Using Ad Groups for Segmentation on Twitter Ads

Posted by on Nov 12, 2015 in Advertising, Social | 8 Comments
Using Ad Groups for Segmentation on Twitter Ads

If you’re familiar with Google AdWords or Facebook Ads, you’re probably used to breaking out your campaigns into ad groups or ad sets. After all, segmentation is key for optimization. Taking the extra step to build out your ad groups with siloed targeting or placements is the gold standard for the purest data. However with Twitter, the native interface does not include ad groups. As a Twitter Official Partner, AdStage has access to exclusive features only available to API partners – this means you can build your Twitter campaigns with ad groups in AdStage.

 

For data-driven PPC advertisers, best practice dictates that segmenting your campaigns into ad groups will allow you to make more intelligent optimization decisions. If you’re already advertising on Twitter Ads and want access to cleaner data with ad group segmentation, here are a few suggestions for your ad group structure.

Segment by Device

Twitter groups its device targeting by operating system. When segmenting your ad groups by device, you have the option to test performance on the following users:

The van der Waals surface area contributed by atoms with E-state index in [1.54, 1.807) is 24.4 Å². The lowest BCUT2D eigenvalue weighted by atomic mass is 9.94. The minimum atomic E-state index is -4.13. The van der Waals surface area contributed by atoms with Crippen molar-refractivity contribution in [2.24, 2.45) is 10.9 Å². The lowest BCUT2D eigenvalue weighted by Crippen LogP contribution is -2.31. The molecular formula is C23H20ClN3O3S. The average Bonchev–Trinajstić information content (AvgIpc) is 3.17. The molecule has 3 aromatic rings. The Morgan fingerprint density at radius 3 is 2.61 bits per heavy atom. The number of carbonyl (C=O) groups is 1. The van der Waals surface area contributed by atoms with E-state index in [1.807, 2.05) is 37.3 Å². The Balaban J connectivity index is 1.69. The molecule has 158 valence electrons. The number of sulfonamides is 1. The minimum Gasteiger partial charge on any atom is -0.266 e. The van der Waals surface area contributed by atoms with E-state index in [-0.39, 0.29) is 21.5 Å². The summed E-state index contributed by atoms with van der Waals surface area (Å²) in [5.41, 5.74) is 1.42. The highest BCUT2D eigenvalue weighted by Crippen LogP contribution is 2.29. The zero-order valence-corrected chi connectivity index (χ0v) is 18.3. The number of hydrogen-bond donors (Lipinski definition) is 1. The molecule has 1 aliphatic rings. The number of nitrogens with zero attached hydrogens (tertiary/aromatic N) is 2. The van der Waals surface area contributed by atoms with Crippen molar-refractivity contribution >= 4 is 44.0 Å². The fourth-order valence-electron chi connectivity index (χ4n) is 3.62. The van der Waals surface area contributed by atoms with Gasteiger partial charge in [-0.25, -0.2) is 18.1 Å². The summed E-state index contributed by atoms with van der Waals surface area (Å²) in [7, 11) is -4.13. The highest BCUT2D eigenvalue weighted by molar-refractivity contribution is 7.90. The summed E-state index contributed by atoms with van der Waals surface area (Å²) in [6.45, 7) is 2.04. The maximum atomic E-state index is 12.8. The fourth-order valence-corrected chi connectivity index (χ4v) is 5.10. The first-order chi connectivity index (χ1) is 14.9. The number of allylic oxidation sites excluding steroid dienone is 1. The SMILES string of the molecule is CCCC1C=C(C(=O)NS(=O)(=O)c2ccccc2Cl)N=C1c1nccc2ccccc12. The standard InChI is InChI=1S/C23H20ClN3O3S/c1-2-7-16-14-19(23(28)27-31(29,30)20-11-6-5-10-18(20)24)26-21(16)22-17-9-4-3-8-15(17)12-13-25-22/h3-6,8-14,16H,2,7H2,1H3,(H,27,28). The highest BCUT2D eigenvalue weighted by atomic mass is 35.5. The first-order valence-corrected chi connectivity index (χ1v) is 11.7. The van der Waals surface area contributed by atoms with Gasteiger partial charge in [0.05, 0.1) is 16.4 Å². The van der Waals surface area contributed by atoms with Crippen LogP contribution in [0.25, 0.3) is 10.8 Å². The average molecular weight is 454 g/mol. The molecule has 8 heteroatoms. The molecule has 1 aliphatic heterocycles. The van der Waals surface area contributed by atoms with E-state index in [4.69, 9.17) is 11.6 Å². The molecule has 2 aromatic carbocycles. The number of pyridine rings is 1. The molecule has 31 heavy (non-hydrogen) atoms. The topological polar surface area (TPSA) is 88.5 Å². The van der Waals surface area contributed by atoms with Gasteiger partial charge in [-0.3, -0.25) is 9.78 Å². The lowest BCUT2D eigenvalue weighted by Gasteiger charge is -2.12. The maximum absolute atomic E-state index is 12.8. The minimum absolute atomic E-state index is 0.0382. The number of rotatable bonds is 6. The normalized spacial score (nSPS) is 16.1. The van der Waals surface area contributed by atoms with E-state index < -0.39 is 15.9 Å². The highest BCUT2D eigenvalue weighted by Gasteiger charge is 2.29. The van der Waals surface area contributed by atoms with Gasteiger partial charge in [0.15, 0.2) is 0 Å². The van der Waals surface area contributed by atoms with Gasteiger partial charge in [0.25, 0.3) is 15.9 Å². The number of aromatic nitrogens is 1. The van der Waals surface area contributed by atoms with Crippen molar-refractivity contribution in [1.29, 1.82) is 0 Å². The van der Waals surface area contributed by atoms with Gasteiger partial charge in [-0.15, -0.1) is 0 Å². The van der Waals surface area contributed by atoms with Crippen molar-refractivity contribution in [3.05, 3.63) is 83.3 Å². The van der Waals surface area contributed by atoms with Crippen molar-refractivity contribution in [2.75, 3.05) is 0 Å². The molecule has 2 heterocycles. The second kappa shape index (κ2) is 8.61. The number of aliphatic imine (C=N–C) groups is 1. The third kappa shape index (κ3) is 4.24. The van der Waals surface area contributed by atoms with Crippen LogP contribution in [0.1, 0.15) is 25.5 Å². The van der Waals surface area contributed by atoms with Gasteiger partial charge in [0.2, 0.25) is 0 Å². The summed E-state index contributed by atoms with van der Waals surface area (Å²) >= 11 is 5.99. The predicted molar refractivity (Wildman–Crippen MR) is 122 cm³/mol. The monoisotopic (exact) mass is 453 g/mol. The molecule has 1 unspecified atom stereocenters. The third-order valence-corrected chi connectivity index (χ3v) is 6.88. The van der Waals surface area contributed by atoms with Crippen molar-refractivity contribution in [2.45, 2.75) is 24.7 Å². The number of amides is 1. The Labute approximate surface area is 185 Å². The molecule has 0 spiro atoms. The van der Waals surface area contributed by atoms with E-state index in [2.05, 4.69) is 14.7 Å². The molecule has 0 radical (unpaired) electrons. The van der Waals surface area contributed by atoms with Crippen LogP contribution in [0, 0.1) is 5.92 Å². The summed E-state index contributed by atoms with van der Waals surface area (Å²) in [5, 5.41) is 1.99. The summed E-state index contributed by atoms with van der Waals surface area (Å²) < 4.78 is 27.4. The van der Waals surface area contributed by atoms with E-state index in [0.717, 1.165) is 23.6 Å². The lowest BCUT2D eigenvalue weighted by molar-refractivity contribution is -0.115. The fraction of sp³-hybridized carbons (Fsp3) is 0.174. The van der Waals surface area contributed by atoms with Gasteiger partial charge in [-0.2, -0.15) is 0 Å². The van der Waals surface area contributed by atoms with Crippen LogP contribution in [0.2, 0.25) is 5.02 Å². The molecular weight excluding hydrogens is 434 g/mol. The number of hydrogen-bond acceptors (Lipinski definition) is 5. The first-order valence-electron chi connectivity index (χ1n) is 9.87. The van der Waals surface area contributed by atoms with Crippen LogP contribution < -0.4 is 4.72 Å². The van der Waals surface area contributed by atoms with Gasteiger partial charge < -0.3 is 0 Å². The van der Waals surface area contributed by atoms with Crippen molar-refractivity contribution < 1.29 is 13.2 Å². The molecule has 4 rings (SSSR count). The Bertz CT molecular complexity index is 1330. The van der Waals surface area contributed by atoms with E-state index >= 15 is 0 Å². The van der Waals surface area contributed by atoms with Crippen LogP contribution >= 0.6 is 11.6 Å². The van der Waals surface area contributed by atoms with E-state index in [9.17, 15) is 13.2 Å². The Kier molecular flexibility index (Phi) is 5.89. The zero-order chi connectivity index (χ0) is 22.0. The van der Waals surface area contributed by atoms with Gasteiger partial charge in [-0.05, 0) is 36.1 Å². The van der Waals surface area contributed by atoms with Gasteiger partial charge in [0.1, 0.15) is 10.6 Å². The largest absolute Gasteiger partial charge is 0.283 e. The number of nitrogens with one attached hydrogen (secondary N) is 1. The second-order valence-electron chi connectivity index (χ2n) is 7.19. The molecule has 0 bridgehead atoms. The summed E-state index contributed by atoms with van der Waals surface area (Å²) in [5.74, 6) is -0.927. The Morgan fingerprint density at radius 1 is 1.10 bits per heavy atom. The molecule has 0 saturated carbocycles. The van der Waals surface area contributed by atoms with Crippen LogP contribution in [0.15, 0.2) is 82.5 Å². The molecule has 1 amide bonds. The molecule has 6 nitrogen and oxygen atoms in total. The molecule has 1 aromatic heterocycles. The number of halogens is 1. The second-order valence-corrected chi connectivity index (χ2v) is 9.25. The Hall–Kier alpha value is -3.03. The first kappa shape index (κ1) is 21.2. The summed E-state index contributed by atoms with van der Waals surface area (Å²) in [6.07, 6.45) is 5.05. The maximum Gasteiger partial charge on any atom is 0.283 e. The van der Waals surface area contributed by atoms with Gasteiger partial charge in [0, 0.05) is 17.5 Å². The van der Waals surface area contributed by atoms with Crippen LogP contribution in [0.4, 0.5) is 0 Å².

• Desktop
  • iOS
  • Android
  • Blackberry
  • Other mobile users

For mobile app campaigns, you can break out your iOS and Android campaigns. This will provide more accurate reporting for your conversions by operating system. For other types of campaigns, we recommend segmenting desktop and mobile traffic so you can set your bids and budgets appropriately for the audience’s mindset. We’ve seen that video ads generally have higher view-through rates on mobile devices, whereas direct response campaigns tend to receive more cost-effective conversions with desktop users.

Segment by Keyword Match Types

Twitter offers two keyword match types to target:

  • Broad match
  • Phrase match

Additionally, you can add negative keyword targeting. For this particular use-case, if you’re going to use negative keyword targeting, make sure to use the same list of negative keywords and match types for both ad groups for a true A/B test between broad and phrase match. Because Twitter does not report on the actual term that triggered your ad, this will provide unbiased data between the two match types. Depending on your campaign goals, pay close attention to traffic and conversions and adjust your bids and budgets accordingly. We’ve seen that broad match keywords tend to drive more impressions and traffic but may not be as relevant as the traffic brought in with phrase match targeting.

Segment by Interests, Handles, or TV shows

Twitter offers a variety of targeting. When you layer these targeting types in the same campaign, Twitter uses a combination of AND and OR logic. For instance, targeting multiple interests, handles, or TV shows, will trigger ads to appear using OR logic. Here’s an example below:

AND targeting on twitter

We recommend using ad groups if you are targeting more than one of the following types of targeting in a single campaign: